Geneva Protocol to Hague Convention 
Though not negotiated in The Hague, the Geneva Protocol to the Hague Convention is considered an addition to the Convention. Signed on June 17, 1925 and entering into force on February 8, 1928, it permanently bans the use of all forms of chemical and biological warfare in its single section, entitled Protocol for the Prohibition of the Use in War of Asphyxiating, Poisonous or Other Gases, and of Bacteriological Methods of Warfare. The protocol grew out of the increasing public outcry against chemical warfare following the use of mustard gas and similar agents in World War I, and fears that chemical and biological warfare could lead to horrific consequences in any future war. The protocol has since been augmented by the Biological Weapons Convention (1972) and the Chemical Weapons Convention (1993).
See also 
|Wikisource has the text of the 1911 Encyclopædia Britannica article Peace Conferences.|
- American Peace Society
- Command responsibility
- Hague Secret Emissary Affair
- Martens Clause
- Rule of Law in Armed Conflicts Project
- St. Petersburg Declaration of 1868 (Declaration Renouncing the Use, in Time of War, of Explosive Projectiles Under 400 Grammes Weight)
- World Federation
- Robinson, James J., ABA Journal 46(9), p.978.
- Walther Schücking, The international union of the Hague conferences, Clarendon Press, 1918.
- The Proud Tower, page 229
- James Brown Scott, ed. (1915). The Hague conventions and declarations of 1899 and 1907.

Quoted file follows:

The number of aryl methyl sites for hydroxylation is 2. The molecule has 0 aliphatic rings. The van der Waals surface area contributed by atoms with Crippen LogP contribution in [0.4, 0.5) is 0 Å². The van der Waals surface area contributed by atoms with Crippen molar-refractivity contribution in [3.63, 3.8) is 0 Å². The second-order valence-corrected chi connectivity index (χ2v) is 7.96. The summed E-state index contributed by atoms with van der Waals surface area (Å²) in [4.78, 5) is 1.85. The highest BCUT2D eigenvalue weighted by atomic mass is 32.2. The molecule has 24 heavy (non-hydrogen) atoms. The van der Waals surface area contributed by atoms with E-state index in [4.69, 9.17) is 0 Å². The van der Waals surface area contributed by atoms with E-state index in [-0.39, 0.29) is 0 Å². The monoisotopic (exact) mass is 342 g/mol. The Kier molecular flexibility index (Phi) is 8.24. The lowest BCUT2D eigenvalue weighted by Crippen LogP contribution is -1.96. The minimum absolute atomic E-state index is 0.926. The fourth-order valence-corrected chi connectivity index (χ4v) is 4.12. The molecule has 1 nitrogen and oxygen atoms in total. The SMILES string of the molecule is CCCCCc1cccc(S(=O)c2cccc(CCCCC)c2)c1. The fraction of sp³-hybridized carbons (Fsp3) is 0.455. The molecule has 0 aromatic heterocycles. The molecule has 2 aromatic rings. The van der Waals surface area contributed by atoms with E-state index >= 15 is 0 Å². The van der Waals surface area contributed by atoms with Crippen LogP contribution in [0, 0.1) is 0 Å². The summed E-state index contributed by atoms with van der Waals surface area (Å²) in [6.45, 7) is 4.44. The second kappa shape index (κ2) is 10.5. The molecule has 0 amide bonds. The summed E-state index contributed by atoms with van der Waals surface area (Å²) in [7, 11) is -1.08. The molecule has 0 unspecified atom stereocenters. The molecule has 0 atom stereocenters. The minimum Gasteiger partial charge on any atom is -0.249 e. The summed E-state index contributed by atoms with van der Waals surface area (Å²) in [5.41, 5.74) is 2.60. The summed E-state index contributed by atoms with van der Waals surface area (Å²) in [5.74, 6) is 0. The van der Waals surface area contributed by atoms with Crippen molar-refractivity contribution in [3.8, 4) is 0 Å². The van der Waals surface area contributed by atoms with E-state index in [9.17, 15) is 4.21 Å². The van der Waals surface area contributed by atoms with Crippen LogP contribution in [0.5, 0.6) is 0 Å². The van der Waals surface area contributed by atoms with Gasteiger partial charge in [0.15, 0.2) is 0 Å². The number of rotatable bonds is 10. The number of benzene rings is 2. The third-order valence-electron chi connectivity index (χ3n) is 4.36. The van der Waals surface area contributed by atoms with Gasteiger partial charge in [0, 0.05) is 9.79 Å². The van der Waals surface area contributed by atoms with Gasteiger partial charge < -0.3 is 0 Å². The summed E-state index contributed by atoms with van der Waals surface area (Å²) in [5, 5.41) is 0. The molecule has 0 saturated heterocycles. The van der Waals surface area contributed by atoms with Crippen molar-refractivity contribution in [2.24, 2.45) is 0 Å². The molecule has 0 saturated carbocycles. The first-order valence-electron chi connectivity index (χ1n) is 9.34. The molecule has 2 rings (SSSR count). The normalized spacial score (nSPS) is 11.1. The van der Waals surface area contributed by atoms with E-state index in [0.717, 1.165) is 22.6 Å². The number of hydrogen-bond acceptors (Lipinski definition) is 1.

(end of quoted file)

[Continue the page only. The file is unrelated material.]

- Signatories of Hague II (1899)
- Signatories of Hague III (1899)
- Signatories of Declaration II, Hague (1899)
- Signatories of Declaration III, Hague (1899)
- Signatories of Section I, Hague (1899) and Section I, Hague (1907)
- Signatories of Section IV, Hague (1907)
- Signatories of Declaration XIV, Hague (1907)
- Klein, Robert A. (1974), Sovereign Equality Among States: The History of an Idea, Toronto: University of Toronto Press, p. 61
- (YiSeong)이성덕 ( Seong Deog Yi ) (서울국제법연구, Vol.11 No.1, ) [KCI등재]
- Avalon Project at Yale Law School on The Laws of War—Contains the full texts of both the 1899 and 1907 conventions, among other treaties.
- ICRC International Humanitarian Law - Treaties & Documents, contains full texts and ratifying states of both the 1899 and 1907 conventions, among other treaties.
- List of signatory powers of the Convention for the Pacific Settlement of International Disputes
- The Hague conventions and declarations of 1899 and 1907, by James Brown Scott (ed.) Contains the texts of all conventions and the ratifying countries as of 1915.
- Hudson, Manley O. (January 1931). "Present Status of the Hague Conventions of 1899 and 1907". The American Journal of International Law 25 (1): 114–117. doi:10.2307/2189634.
- Lee, Jin Hyuck. The First Hague Peace Conference 1899 as portrayed in Punch
- Schlichtmann, Klaus (2003). "Japan, Germany and the Idea of the two Hague Peace Conferences". Journal of Peace Research 40 (4): 377–394.
- Schücking, Walther (1918). The International Union of the Hague Conferences. Oxford: The Clarendon Press.
- Trueblood, Benjamin F. (1899). The Federation of the World. Boston and New York: Houghton, Mifflin & Co.
- Robinson, James J. (September 1960). "Surprise Attack: Crime at Pearl Harbor and Now". ABA Journal 46(9). American Bar Association. p. 978.
Further reading 
- Barcroft, Stephen. "The Hague Peace Conference of 1899". Irish Studies in International Affairs 1989, Vol. 3 Issue 1, pp 55–68.
- Bettez, David J. "Unfulfilled Initiative: Disarmament Negotiations and the Hague Peace Conferences of 1899 and 1907". RUSI Journal: Royal United Services Institute for Defence Studies, June 1988, Vol. 133 Issue 3, pp 57–62.
- Scott, James Brown, ed. The Hague Peace Conferences of 1899 and 1907, Vol. 1, The Conferences. (The Johns Hopkins Press 1909).
- Trueblood, Benjamin Franklin (1914). The two Hague conferences and their results. American Peace Society.
- Tuchman, Barbara (1996). The Proud Tower. Ballantine Books. ISBN 0345405013.